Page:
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    ABSTRACT: Nineteen linezolid-resistant Staphylococcus epidermidis and two Staphylococcus aureus isolates recovered from two medical institutions in northeast Ohio and an S. aureus cfr index strain previously collected in the same facilities during the 2007 SENTRY Antimicrobial Surveillance Program were investigated for the genetic basis of oxazolidinone resistance and the location of cfr. S. aureus isolates were typed by pulsed-field gel electrophoresis (PFGE), spa typing, and multilocus sequence typing (MLST). The location of cfr was determined by Southern blotting and hybridization. Plasmid sequencing was performed using the 454 Life Sciences (Roche) GS-FLX DNA platform. The two S. aureus isolates showed unique PFGE patterns but were multilocus sequence type 5 (ST5) and spa type t002, whereas the S. aureus index strain was ST239 and t037. Southern blot and hybridization experiments showed that cfr was plasmid located and that the S. epidermidis isolates, one of the S. aureus isolates, and the S. aureus index strain shared an identical cfr-carrying plasmid (39.3 kb). Sequencing results confirmed these findings. A 10-kb fragment containing cfr showed the highest identity (99.9%) to a 9.5-kb fragment of plasmid pSCFS3 from a bovine Staphylococcus lentus isolate from Germany. In addition, these 39.3-kb plasmids from human S. epidermidis and S. aureus exhibited BglII restriction profiles very similar to that observed for plasmid pSCFS3. The cfr-carrying plasmid detected in the remaining S. aureus isolate (7.9 kb) was distinct and showed the highest identity to the chromosomal cfr integrate found in the chromosomal DNA of a Proteus vulgaris isolate from a pig in China.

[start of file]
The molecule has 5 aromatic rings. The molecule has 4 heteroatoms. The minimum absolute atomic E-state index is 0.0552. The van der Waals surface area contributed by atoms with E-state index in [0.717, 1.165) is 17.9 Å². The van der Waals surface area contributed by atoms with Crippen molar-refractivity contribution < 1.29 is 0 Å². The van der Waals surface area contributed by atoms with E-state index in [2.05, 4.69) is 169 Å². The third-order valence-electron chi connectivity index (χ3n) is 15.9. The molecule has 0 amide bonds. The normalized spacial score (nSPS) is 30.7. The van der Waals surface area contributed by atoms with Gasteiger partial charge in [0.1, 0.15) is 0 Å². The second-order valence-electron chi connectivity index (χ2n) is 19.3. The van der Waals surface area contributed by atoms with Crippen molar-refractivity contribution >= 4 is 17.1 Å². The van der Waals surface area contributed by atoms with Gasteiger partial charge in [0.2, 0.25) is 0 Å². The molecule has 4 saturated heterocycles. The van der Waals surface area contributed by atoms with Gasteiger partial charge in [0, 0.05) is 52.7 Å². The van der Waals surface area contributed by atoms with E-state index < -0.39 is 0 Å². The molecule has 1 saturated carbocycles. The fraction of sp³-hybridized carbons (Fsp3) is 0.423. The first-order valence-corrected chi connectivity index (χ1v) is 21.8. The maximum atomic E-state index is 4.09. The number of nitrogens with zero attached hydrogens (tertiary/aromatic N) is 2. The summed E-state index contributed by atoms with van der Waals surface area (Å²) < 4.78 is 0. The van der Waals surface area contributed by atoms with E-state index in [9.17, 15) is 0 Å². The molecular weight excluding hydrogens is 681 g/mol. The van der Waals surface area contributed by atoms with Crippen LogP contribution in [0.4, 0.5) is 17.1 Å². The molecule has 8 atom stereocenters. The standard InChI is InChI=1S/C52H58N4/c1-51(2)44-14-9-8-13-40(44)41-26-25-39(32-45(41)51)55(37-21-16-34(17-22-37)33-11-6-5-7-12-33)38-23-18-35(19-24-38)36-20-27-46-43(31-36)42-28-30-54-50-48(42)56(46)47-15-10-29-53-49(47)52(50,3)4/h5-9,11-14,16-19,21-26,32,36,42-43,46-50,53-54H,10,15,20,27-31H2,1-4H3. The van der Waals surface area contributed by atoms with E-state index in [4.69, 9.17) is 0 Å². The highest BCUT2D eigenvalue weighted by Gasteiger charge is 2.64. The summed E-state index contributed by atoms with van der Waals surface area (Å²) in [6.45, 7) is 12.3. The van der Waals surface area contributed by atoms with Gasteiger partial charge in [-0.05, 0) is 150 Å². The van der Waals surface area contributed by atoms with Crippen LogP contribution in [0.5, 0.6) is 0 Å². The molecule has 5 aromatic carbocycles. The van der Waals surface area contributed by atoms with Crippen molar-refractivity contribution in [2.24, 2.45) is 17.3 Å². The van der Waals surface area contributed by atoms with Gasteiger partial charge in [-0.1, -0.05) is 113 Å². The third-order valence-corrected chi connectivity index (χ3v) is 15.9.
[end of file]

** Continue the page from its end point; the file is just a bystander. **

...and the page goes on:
Antimicrobial Agents and Chemotherapy 04/2013; 57(7). DOI:10.1128/AAC.00071-13 · 4.48 Impact Factor
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    ABSTRACT: Objective: To describe a case in which a linezolid desensitization protocol was successfully used for a polymicrobial surgical wound infection in a patient with multiple drug hypersensitivity reactions. Case summary: A 24-year-old woman with vocal cord dysfunction requiring tracheostomy was admitted for a surgical wound infection following a tracheostomy fistula closure procedure. The patient reported multiple antibiotic allergies including penicillins (rash), sulfonamides (rash), vancomycin (anaphylaxis), azithromycin (rash), cephalosporins (anaphylaxis), levofloxacin (unspecified), clindamycin (unspecified), and carbapenems (unspecified). Gram stain of the purulent wound drainage demonstrated mixed gram-negative and gram-positive flora, and bacterial cultures were overgrown with Proteus mirabilis, which precluded identification of other pathogens. Following failed test doses of linezolid, tigecycline, and daptomycin, all of which resulted in hypersensitivity reactions, a 16-step linezolid desensitization protocol was developed and successfully implemented without adverse reactions. The patient completed a 2-week course of antibiotic therapy that included linezolid upon finishing the desensitization protocol. Discussion: Linezolid is useful in treating complicated and uncomplicated skin and soft tissue infections caused by gram-positive bacteria. With precautions, including premedication, a monitored nursing unit, and immediate availability of an emergency anaphylaxis kit, drug desensitization allows patients the ability to safely use medications to which they may have an immediate hypersensitivity reaction. Minimal data exist on linezolid desensitization protocols. Conclusions: Linezolid desensitization can be a viable option in patients requiring antimicrobial therapy for complicated gram-positive skin infections.